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    Pardon my lack of knowledge, isn't 30x zoom better than 7x zoom for taking pictures long distance? Unless the 7x zoom has something to compensate it. How does TZ30 and Zs50 compare to each other? I know there will be subtle differences.
     
  5. John Ratsey

    John Ratsey Super Moderator Super Moderator

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    The TZ30 is the same as the ZS20 (ie 20x zoom). For some reason (perhaps to reduce grey imports) Panasonic have used different model numbers for the same camera depending on where sold so my comments based on that camera might not be relevant. I see that one strength of the ZS50 is that Panasonic have used a 12MP sensor although its low-light performance won't match the LF1 with its size bigger sensor combined with a wider aperture lens to let the light in.

    Perhaps my underlying message is that there's more to zoomed image quality than the zoom range. The sensor (pixel size), amount of light reaching the sensor and the optical quality of the lens are all factors. That's not to say that the ZS50 isn't a good choice but there is a bit of marketing competion in this sector where zoom range helps to shift the stock. Manufacturers also had a race with pixel count but many customers realised that about 12MP is plenty and, for a given sensor size, above that quantity comes with reducing quality. The ZS50 is now good value as it is 2 years old and has slid down the price ladder as newer models with a few more bells and whistles have appeared.

    John
     
  6. Facecard

    Facecard Member

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    Last night, I used the camera in an auditorium environment. I am disappointed in the results of the pictures. First, let me state by saying, it's probably not the camera but the user (ME) and lack of knowledge of the settings.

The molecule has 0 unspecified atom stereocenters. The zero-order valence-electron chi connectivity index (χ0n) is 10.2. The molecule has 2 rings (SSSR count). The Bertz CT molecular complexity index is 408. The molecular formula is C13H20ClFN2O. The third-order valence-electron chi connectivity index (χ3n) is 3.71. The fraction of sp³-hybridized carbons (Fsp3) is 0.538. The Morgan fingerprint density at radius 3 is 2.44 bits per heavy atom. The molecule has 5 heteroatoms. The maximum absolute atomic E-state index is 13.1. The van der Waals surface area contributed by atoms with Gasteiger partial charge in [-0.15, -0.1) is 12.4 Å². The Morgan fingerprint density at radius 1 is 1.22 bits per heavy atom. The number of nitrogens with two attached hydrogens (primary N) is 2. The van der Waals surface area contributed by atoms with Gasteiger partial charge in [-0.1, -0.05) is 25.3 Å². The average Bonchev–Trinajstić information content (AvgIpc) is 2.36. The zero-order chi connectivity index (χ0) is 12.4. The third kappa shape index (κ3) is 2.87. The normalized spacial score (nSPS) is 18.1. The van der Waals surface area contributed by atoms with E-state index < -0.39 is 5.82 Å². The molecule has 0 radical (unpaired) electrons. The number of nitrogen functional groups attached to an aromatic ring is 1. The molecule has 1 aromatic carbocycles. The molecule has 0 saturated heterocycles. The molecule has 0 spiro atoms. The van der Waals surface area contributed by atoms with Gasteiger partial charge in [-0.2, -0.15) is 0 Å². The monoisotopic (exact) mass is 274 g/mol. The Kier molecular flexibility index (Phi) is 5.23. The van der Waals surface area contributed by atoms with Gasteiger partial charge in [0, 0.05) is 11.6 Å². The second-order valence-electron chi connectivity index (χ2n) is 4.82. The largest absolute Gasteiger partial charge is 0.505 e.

I was sitting in the back of the auditorium probably a good 21 rows back which I am guessing about 20 - 30ft from the stage to where I was sitting. Obviously, it is dark except a bright light on the faces and students on stage.

    I was using Portrait mode to take the pictures. Obviously, I had to zoom in on the face to capture the picture. I think I had the flash OFF or fire when needed. I don't remember the setting that I was using. I was holding the camera instead of using a tripod.

    The first picture was blurry because of the slight movement of the hand, I had to wait for the camera to adjust the picture because it was blurry. The second picture was not clear and had a red tint to it. Most likely due to the flash going off or something with the flash.

    Both pictures did not come out clear as I was hoping for. I am sure I was using the wrong settings for this type of environment.

    I was thinking of getting a Canon Powershot SX50 for this type of environment where I need a good zoom to capture long distance pictures in a low level light situation.

    What settings should I be using in this type of environment?
     
  7. John Ratsey

    John Ratsey Super Moderator Super Moderator